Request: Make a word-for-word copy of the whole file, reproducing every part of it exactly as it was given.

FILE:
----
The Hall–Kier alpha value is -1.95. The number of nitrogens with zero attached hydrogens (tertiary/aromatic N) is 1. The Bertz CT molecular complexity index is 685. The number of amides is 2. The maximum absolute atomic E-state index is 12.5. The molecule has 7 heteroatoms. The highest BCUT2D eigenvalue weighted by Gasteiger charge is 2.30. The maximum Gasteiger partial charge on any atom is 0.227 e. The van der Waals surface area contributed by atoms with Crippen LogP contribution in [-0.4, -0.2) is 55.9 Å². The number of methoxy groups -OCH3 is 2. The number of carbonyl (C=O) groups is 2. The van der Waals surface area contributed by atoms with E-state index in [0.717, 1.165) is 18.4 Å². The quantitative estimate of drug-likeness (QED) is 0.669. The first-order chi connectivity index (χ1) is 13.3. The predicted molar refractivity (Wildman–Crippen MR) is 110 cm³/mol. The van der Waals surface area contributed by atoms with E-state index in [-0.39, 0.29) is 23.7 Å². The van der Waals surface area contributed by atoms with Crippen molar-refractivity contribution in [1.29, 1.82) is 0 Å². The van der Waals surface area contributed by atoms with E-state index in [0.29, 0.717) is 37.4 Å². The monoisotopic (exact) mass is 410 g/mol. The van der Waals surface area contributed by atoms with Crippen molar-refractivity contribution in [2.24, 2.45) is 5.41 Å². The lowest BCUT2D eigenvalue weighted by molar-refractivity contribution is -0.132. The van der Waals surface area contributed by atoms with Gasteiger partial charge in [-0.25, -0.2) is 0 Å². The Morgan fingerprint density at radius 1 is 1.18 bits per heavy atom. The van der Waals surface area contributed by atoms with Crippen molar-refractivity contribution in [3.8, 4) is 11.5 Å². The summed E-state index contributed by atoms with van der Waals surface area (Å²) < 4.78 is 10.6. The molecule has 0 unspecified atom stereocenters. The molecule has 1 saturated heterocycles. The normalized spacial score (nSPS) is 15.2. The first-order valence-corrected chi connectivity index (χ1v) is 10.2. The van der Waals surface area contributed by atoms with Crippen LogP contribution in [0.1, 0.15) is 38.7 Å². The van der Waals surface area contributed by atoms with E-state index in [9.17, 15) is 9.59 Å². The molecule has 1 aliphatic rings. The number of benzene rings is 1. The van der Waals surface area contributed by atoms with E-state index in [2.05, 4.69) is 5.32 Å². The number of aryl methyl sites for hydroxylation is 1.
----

The Hall–Kier alpha value is -1.95. The number of nitrogens with zero attached hydrogens (tertiary/aromatic N) is 1. The Bertz CT molecular complexity index is 685. The number of amides is 2. The maximum absolute atomic E-state index is 12.5. The molecule has 7 heteroatoms. The highest BCUT2D eigenvalue weighted by Gasteiger charge is 2.30. The maximum Gasteiger partial charge on any atom is 0.227 e. The van der Waals surface area contributed by atoms with Crippen LogP contribution in [-0.4, -0.2) is 55.9 Å². The number of methoxy groups -OCH3 is 2. The number of carbonyl (C=O) groups is 2. The van der Waals surface area contributed by atoms with E-state index in [0.717, 1.165) is 18.4 Å². The quantitative estimate of drug-likeness (QED) is 0.669. The first-order chi connectivity index (χ1) is 13.3. The predicted molar refractivity (Wildman–Crippen MR) is 110 cm³/mol. The van der Waals surface area contributed by atoms with E-state index in [-0.39, 0.29) is 23.7 Å². The van der Waals surface area contributed by atoms with Crippen molar-refractivity contribution in [1.29, 1.82) is 0 Å². The van der Waals surface area contributed by atoms with E-state index in [0.29, 0.717) is 37.4 Å². The monoisotopic (exact) mass is 410 g/mol. The van der Waals surface area contributed by atoms with Crippen molar-refractivity contribution in [2.24, 2.45) is 5.41 Å². The lowest BCUT2D eigenvalue weighted by molar-refractivity contribution is -0.132. The van der Waals surface area contributed by atoms with Gasteiger partial charge in [-0.25, -0.2) is 0 Å². The Morgan fingerprint density at radius 1 is 1.18 bits per heavy atom. The van der Waals surface area contributed by atoms with Crippen molar-refractivity contribution in [3.8, 4) is 11.5 Å². The summed E-state index contributed by atoms with van der Waals surface area (Å²) < 4.78 is 10.6. The molecule has 0 unspecified atom stereocenters. The molecule has 1 saturated heterocycles. The normalized spacial score (nSPS) is 15.2. The first-order valence-corrected chi connectivity index (χ1v) is 10.2. The van der Waals surface area contributed by atoms with Crippen LogP contribution in [0.1, 0.15) is 38.7 Å². The van der Waals surface area contributed by atoms with E-state index in [9.17, 15) is 9.59 Å². The molecule has 1 aliphatic rings. The number of benzene rings is 1. The van der Waals surface area contributed by atoms with E-state index in [2.05, 4.69) is 5.32 Å². The number of aryl methyl sites for hydroxylation is 1.